Origami Artist Roy Abo: Generous Master of Time and Patience

By DIANNA TROYER

Roy Abo, 92, hopes his origami umbrellas are listed in the Guinness World Records one day. He has made thousands of them—4,654 to be exact. To keep track of how many he has made, he writes his current tally on a piece of paper.

“I’d like to make 5,000,” said the retired farmer who lives west of Paul in southeastern Idaho.

He began making the sturdy, 5-inch-diameter umbrellas in 1967 as a hobby. Making the umbrellas has kept his fingers nimble and his mind active.

“I just need a few more years. I’m pretty sure I’ll live to be at least 95. My brothers and sisters all lived into their mid- to late-90s. My brother, George, is 95.”

Abo hopes his paper-cutting and folding feat is fit to be listed in the Guinness World Records.

“I went to the library in Rupert to see if any origami records were listed. There weren’t any, just a short explanation of what it is.”

Origami is the Japanese art of cutting and folding paper to make decorative shapes and figures.

Abo, who retired at age 62 after raising grain, beets, beans, and potatoes, said making each origami umbrella “is relaxing and gives me something to do when I watch TV in the evenings. It takes me about four hours to make one.”

A lot of people appreciate his umbrellas. Several years ago, he went to a Japanese festival in Boise and had his own booth, so he could showcase the art of origami.

“I sold 40 umbrellas in less than three hours,” he said.

He learned how to make the umbrellas—and also lanterns—from his brother, Isamu, who lived in Denver, Colo., and loaned Roy a book about the centuries-old craft.

“He sent me the instructions and materials for my first one,” said Abo.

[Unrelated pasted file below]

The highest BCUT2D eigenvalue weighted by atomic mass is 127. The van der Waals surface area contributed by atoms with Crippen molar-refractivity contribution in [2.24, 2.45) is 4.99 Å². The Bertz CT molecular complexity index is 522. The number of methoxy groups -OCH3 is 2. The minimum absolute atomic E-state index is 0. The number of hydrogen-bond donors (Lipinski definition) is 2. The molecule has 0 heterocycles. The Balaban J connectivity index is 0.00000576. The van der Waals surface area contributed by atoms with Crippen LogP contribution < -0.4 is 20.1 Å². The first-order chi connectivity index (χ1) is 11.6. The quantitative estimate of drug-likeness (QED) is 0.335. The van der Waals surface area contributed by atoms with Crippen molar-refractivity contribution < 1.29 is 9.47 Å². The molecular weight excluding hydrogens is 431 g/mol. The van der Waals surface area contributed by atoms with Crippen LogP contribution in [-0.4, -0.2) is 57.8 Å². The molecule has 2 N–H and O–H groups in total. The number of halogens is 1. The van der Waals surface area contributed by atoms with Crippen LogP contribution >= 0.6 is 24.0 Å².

To start an umbrella, Abo settles into his favorite chair with his materials and tools on a tray at his side.

“I don’t need much, just small scissors, pliers, tweezers, wire, paper, toothpicks, and these patterns.”

Using triangular-shaped patterns, he cuts pieces from cigarette wrappers, placemats, or brochures. He moves the pattern on the paper slightly with each cut, resulting in an umbrella having color variations. The umbrella staves are made from oriental toothpicks, and the stem handles are made from chopsticks.

“Depending on the thickness of the paper, it takes 50, 60, or 72 pieces of the same paper. I need more if the paper is thin.”

Once Abo had mastered making umbrellas, his niece traveled from Denver to his home, so she, too, could learn to make them.

“Anyone can do it,” he said. “It just takes time and patience.”

His wife, Trudy, also read the book Isamu sent and decided to make an origami lantern.

“She was a seamstress and really good with her hands,” said Abo.

The lanterns take twice as long to make as the umbrellas, about eight hours instead of four. “I’ve made 500 lanterns,” he said.

Before Trudy passed away, she and Abo had a professional portrait photograph taken of them. Their photo hangs in the living room near a showcase filled with Abo’s umbrellas. From her smiling portrait, she seems to be pleased with other examples of origami in the room.

Fish dangle from a ceiling light and fan. Whenever Abo flips on the fan, a breeze flows and the fish seem to swim. Colorful flowers in a bouquet were made from plastic beverage holders.

“My brother made the flowers and fish.”

Considering Abo’s generosity, it might take longer than he anticipates for him to reach his goal of 5,000 umbrellas.

“I like to give them away as gifts,” he said, smiling. “I’ve given away about 3,300 umbrellas. If I know about people having a meeting or reunion, I’ll donate some as gifts. I can always make more.” ISI

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